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  • Division of Powers: General There are several ways to assign powers in a federation: Assign them exclusively to one of the levels of government--federal, provincial/state, or municipal; Assign them as shared or concurrent powers, typically with federal paramountcy (CPP/QPP is an exception) Leave them un-assigned but presumably subject to a residual clause or residual authority (e.g., the sub- national level and/or citizens, as in the USA). The federal spending power in most federations allows the federal government to operate in provincial/ state matters (Australia more so than Canada) Most federations provide the central government with emergency or over-ride powers
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  • Division of Powers: Canada vs USA Canada and the United States represent two very different approaches to the division of powers: The USA has a set of exclusive federal powers, has some shared powers and then assigns the remaining powers residually to the states or to the people. Canada has a set of exclusive federal powers, also has a large number of exclusive provincial powers, has a few shared/concurrent powers, and then assigns any remaining powers to the federal government. Yet in practice the Canadian federation has become more decentralized than the US federation
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  • Division of Powers: Tax Assignment: Theory The tax assignment literature would assign the central government control over customs and excises, over very mobile tax bases (corporate taxes), and over origin or source-based taxes (to prevent interstate tax exporting) Sub-national levels should have tax bases that have stable revenues and low inter-jurisdiction mobility--e.g., destination-type sales taxes for provinces and property tax for municipalities Tax bases that are unequally distributed among provinces should be central Benefit taxation or user fees are appropriate at all levels but are most popular at the municipal level personal income taxes--federal (because of role in distribution) or state (because they are quite stable)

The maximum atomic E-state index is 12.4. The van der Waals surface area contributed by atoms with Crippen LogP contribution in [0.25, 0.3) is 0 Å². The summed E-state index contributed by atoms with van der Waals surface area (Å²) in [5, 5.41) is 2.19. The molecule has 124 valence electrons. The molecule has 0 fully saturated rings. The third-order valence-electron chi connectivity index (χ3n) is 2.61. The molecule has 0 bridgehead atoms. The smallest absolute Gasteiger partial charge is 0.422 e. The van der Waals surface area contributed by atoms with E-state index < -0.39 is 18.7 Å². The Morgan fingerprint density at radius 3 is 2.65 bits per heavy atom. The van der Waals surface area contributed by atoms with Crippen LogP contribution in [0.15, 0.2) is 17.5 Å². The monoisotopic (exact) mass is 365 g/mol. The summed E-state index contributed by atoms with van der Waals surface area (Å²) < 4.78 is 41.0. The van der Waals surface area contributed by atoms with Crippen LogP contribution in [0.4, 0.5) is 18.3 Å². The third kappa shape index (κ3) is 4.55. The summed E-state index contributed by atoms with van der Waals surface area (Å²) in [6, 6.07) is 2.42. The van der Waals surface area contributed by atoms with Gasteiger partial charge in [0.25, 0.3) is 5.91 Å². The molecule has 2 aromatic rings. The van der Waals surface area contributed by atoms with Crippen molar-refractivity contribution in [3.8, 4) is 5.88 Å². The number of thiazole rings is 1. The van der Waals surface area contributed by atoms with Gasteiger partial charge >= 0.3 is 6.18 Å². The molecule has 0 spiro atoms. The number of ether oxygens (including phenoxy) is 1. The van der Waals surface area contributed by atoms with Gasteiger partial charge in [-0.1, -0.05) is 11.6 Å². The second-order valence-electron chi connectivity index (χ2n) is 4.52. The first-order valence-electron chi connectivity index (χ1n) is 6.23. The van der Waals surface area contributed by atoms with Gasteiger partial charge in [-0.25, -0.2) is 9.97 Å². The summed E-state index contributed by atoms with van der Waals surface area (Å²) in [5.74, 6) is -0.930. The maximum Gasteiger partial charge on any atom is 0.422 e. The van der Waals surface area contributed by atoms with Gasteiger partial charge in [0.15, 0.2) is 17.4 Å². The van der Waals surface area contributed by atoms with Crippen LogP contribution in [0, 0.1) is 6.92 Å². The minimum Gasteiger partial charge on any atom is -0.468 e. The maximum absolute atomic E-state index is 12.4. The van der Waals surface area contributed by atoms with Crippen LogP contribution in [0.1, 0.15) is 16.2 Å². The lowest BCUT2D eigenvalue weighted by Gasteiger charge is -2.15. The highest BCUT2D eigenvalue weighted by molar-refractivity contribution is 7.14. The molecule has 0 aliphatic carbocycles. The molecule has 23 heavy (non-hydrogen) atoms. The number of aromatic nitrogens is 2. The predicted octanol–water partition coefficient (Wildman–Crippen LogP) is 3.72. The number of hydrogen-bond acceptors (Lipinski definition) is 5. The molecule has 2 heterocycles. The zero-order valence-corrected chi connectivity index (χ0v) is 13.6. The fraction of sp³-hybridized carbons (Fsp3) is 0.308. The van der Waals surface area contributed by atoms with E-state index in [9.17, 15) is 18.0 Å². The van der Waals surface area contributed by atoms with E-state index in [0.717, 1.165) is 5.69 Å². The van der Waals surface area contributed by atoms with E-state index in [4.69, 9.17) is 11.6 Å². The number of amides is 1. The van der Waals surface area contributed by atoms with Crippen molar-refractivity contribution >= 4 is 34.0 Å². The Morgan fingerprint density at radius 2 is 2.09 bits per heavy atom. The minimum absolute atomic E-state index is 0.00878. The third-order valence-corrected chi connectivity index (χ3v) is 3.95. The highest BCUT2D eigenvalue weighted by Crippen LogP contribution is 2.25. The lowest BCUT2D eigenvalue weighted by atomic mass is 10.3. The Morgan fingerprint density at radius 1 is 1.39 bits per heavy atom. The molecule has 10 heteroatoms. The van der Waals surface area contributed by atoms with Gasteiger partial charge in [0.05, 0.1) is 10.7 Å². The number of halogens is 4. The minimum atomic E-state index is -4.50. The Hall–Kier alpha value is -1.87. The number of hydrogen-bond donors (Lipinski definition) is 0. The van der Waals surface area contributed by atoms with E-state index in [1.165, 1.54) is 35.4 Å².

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  • Division of Powers: Tax Assignment: Practice The VAT (GST) has emerged as a very important tax. Its export/import neutrality makes it ideal for a country that wants a larger government than its trading partners, e.g., Canada has a VAT but the USA does not. These taxes are generally imposed nationally, but there are a few examples of their implementation at a subnational level. These assignment principles are not always followed. For example, three Canadian provinces have their own corporate income taxes, and unequally-distributed energy resources are taxed provincially Constitutionally, the Canadas tax assignment allows the central government to access any sort of taxation, while it limits the provinces to direct taxation. However, the courts have ruled that destination-type sales taxes (PSTs) are direct taxes. Some of these are now in GST format